Many data integration software solutions available today provide deep functional capabilities and extremely efficient processing to support the specific and complex requirements associated with mainframe application modernization projects.
For instance, at the core of a highly functional mainframe application modernization solution is the use of proprietary sorting algorithms, I/O optimization, parallel processing, and dynamic environmental monitoring techniques. Data integration software that leverages the benefits of high efficiency and low resource utilization, combined with the latest architectural innovations of open systems platforms, will equate to the shortest elapsed time and the least amount of required hardware resources for processing what can be massive amounts of data.
Data integration software generally provides the ability to handle massive data volumes and deep support for mainframe data, as well as support for the variety of data migration scenarios that are likely to be encountered in mainframe modernization projects.
When data integration software is functioning optimally, it can help execute the following:
- Undergo EBCDIC to ASCII conversion with deep support for various mainframe sources, formats, and data types
- Perform robust data transformation capabilities using complex legacy metadata
- Provide open systems equivalents of mainframe data integration processes
- Provide deep support for re-hosting environments
- Support bi-directional translations and transformations
- Provide support for changed data capture processing
Utilizing data integration software that is specifically optimized for handling mainframe migration projects can help eliminate the risks associated with using other techniques like utilities or custom coding and deliver greater productivity and higher quality results.
Alternatives for Mainframe Migration Data Conversion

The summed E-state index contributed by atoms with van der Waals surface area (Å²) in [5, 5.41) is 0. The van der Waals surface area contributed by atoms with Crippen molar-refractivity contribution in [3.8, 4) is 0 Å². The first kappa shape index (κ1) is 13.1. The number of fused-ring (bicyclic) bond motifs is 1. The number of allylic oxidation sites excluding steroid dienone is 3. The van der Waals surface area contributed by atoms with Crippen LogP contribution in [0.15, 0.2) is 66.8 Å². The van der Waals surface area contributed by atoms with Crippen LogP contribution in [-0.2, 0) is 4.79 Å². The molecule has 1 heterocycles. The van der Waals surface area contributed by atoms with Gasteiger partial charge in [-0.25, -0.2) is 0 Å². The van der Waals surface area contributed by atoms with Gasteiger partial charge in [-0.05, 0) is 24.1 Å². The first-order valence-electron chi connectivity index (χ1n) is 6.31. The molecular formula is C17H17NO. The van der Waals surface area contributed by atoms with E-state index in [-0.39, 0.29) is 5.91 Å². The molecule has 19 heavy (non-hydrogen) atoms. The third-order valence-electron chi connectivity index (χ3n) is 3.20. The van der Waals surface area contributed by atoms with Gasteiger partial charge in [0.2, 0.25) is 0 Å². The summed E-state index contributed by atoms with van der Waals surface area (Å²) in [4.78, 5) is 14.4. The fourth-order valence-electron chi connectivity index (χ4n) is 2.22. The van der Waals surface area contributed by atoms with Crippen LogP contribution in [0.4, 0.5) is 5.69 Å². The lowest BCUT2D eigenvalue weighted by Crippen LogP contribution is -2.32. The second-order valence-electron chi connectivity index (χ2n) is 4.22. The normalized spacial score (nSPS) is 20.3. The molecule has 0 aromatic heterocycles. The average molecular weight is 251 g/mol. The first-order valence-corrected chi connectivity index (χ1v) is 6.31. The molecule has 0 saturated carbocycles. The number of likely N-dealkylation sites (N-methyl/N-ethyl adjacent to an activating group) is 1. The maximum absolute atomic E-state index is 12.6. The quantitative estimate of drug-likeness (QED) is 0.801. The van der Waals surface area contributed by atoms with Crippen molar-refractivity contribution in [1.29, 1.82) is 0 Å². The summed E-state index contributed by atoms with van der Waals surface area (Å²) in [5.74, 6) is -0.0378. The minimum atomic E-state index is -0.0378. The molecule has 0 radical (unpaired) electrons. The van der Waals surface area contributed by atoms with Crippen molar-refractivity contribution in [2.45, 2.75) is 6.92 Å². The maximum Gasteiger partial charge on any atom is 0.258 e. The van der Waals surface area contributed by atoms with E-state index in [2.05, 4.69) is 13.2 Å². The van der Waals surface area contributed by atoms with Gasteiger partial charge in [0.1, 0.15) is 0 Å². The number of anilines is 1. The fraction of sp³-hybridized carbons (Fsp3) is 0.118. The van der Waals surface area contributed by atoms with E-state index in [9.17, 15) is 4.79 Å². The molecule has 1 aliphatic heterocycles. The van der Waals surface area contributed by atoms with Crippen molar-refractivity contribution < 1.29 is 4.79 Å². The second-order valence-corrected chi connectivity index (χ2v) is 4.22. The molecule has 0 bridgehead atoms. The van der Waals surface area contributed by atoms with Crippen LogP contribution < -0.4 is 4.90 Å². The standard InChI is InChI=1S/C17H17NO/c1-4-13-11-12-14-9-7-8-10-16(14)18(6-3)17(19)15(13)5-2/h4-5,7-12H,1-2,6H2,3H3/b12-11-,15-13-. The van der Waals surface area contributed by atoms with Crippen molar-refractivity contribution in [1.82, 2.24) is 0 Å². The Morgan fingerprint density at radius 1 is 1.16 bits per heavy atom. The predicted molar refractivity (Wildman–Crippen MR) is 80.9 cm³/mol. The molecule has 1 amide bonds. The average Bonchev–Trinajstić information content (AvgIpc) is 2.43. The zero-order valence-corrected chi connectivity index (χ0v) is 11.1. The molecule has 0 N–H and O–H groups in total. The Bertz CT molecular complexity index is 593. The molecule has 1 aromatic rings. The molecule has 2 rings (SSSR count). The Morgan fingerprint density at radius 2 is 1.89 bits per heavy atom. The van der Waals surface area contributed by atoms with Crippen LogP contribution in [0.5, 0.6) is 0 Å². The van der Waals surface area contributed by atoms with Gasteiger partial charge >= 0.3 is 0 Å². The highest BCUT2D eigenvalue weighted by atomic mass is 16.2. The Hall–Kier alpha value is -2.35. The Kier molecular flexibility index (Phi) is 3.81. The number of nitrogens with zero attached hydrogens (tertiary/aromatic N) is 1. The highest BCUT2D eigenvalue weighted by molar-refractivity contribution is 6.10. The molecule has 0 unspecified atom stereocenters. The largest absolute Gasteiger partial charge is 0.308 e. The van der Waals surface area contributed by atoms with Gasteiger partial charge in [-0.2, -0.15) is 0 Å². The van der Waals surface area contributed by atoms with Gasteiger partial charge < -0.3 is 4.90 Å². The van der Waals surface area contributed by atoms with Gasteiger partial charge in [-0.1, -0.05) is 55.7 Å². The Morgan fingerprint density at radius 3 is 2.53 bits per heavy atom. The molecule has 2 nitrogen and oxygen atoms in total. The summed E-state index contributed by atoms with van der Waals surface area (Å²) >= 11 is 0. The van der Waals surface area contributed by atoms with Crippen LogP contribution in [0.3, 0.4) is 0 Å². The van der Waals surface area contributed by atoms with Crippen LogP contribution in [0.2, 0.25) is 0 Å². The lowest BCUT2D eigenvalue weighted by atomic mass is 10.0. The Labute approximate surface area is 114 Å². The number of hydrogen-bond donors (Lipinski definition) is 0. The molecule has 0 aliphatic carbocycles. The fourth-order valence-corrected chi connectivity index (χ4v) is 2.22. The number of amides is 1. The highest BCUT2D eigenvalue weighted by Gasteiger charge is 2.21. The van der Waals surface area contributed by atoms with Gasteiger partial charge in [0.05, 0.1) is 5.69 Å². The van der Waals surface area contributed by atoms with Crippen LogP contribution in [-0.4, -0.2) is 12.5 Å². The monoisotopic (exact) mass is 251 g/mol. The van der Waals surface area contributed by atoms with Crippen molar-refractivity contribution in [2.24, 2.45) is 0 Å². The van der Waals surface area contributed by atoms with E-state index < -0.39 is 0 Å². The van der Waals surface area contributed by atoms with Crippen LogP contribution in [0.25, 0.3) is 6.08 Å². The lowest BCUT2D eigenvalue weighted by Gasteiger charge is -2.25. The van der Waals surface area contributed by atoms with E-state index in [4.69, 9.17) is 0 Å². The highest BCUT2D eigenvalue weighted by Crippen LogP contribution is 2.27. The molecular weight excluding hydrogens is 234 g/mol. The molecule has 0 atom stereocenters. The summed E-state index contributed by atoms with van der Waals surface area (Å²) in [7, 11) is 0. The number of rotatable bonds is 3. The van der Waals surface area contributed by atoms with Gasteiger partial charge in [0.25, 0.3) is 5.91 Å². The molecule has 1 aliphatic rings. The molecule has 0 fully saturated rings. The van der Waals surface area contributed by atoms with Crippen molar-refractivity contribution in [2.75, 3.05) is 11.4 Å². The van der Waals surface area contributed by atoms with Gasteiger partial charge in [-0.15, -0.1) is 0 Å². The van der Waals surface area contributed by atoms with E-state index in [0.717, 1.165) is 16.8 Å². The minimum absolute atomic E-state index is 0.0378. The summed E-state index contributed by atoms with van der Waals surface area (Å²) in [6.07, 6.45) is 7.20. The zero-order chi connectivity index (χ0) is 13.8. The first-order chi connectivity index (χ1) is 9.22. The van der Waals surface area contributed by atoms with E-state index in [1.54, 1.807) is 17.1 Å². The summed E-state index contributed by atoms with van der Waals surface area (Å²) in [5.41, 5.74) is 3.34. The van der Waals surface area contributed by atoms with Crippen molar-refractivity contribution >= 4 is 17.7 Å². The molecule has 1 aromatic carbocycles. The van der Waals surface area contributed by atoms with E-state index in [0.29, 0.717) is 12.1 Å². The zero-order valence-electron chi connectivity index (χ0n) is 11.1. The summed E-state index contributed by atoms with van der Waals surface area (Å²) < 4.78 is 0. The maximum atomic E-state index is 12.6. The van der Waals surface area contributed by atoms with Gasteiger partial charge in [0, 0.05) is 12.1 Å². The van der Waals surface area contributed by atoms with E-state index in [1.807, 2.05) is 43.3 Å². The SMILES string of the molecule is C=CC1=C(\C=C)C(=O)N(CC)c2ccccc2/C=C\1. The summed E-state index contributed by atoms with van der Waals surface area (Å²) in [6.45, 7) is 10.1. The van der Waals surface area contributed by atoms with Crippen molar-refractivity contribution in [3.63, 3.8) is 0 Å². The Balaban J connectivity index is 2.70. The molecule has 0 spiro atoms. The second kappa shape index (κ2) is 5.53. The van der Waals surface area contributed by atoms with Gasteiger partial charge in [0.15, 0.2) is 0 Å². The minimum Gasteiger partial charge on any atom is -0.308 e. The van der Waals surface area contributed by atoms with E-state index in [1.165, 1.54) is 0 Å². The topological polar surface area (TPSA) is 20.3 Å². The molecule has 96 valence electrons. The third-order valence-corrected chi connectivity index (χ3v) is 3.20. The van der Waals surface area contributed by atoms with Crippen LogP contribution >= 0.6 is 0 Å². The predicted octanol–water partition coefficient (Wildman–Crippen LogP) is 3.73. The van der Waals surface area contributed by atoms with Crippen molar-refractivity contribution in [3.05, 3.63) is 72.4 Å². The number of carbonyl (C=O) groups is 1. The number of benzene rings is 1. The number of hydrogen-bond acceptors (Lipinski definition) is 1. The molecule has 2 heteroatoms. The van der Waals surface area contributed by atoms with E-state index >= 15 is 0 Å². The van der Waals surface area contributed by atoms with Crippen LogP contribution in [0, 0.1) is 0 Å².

We’ve spent time discussing some of the advantages of data integration software. Here we take a look at other options available for converting data as part of mainframe migration initiative.
Custom coded solutions are reported to be the most common method for converting data as part of mainframe migration initiatives, often employing COBOL on the mainframe. Custom coded scripts and programs are attractive, due to low initial costs and the availability of developer skills. However, these solutions can become saddled with problems, and have been known to be error-prone, difficult and expensive to debug and maintain. COBOL solutions on the mainframe for data migration can be particularly costly in terms of elapsed time, data latency, and MIPS. Yet for some organizations, custom coding will be an option that meets their needs.
Most mainframe-based file transfer programs have an option to automatically convert a file from EBCDIC to ASCII. These utilities can be used to translate or unpack binary data to ASCII. However, users should be aware of some of the limitations. Mainframe processing can be expensive when compared to open systems processing. Organizations can also run into issues like limits on the number of job steps or record layouts that no longer match translated data if they are not careful.
UNIX based conversion utilities, such as dd, are another alternative for mainframe application modernization initiatives. However, there are some important limitations to be aware of before choosing this option. For example, dd cannot convert packed decimals, has no support for COBOL copybook, and has limitations in speed and scale. The limitation that presents the greatest risk, however, is that the presence of a single typographical error in the syntax can corrupt some or all of the data on the disk.
Reducing Complexity Breeds Success
Multiple business and technology drivers are motivating companies to modernize or re-platform their mainframe applications to run on open systems such as Windows and UNIX. These mainframe application modernization initiatives are often complex and include many phases. Effectively handling the data translation and transformation processing is critical to the success of these projects. Organizations need to carefully review and understand their requirements and data volumes before proceeding with an approach that is both facile and robust enough to capture all mission critical data. Only then will the business benefits organizations are seeking like cost savings and greater agility become achievable.